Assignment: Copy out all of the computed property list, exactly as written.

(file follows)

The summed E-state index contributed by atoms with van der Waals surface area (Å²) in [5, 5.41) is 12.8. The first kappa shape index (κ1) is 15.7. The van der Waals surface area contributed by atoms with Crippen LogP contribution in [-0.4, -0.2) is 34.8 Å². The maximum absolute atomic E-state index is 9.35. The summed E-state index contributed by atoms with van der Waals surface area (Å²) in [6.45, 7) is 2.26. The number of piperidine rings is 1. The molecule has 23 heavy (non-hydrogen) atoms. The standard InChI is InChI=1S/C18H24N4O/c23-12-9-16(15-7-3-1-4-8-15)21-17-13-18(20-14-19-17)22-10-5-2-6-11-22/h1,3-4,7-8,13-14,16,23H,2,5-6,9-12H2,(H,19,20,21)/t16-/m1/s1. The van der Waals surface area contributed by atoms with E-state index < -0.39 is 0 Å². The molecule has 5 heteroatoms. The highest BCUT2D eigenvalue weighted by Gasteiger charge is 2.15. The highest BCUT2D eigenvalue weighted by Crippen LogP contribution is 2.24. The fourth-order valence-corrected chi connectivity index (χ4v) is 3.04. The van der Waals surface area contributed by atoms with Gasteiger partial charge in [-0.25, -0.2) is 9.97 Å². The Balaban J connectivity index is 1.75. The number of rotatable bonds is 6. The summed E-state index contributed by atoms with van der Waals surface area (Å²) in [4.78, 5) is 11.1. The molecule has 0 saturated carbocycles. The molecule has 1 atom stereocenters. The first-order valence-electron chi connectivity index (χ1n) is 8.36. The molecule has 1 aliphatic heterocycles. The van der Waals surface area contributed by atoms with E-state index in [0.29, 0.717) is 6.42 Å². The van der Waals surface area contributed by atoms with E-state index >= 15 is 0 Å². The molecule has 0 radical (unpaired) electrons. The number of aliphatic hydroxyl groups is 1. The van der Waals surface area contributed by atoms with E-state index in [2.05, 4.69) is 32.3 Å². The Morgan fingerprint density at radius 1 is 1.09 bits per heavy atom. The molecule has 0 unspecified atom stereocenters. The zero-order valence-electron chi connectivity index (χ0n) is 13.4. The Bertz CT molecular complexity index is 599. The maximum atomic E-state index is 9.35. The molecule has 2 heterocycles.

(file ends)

The summed E-state index contributed by atoms with van der Waals surface area (Å²) in [5, 5.41) is 12.8. The first kappa shape index (κ1) is 15.7. The van der Waals surface area contributed by atoms with Crippen LogP contribution in [-0.4, -0.2) is 34.8 Å². The maximum absolute atomic E-state index is 9.35. The summed E-state index contributed by atoms with van der Waals surface area (Å²) in [6.45, 7) is 2.26. The number of piperidine rings is 1. The molecule has 23 heavy (non-hydrogen) atoms. The standard InChI is InChI=1S/C18H24N4O/c23-12-9-16(15-7-3-1-4-8-15)21-17-13-18(20-14-19-17)22-10-5-2-6-11-22/h1,3-4,7-8,13-14,16,23H,2,5-6,9-12H2,(H,19,20,21)/t16-/m1/s1. The van der Waals surface area contributed by atoms with E-state index < -0.39 is 0 Å². The molecule has 5 heteroatoms. The highest BCUT2D eigenvalue weighted by Gasteiger charge is 2.15. The highest BCUT2D eigenvalue weighted by Crippen LogP contribution is 2.24. The fourth-order valence-corrected chi connectivity index (χ4v) is 3.04. The van der Waals surface area contributed by atoms with Gasteiger partial charge in [-0.25, -0.2) is 9.97 Å². The Balaban J connectivity index is 1.75. The number of rotatable bonds is 6. The summed E-state index contributed by atoms with van der Waals surface area (Å²) in [4.78, 5) is 11.1. The molecule has 0 saturated carbocycles. The molecule has 1 atom stereocenters. The first-order valence-electron chi connectivity index (χ1n) is 8.36. The molecule has 1 aliphatic heterocycles. The van der Waals surface area contributed by atoms with E-state index in [0.29, 0.717) is 6.42 Å². The van der Waals surface area contributed by atoms with E-state index >= 15 is 0 Å². The molecule has 0 radical (unpaired) electrons. The number of aliphatic hydroxyl groups is 1. The van der Waals surface area contributed by atoms with E-state index in [2.05, 4.69) is 32.3 Å². The Morgan fingerprint density at radius 1 is 1.09 bits per heavy atom. The molecule has 0 unspecified atom stereocenters. The zero-order valence-electron chi connectivity index (χ0n) is 13.4. The Bertz CT molecular complexity index is 599. The maximum atomic E-state index is 9.35. The molecule has 2 heterocycles.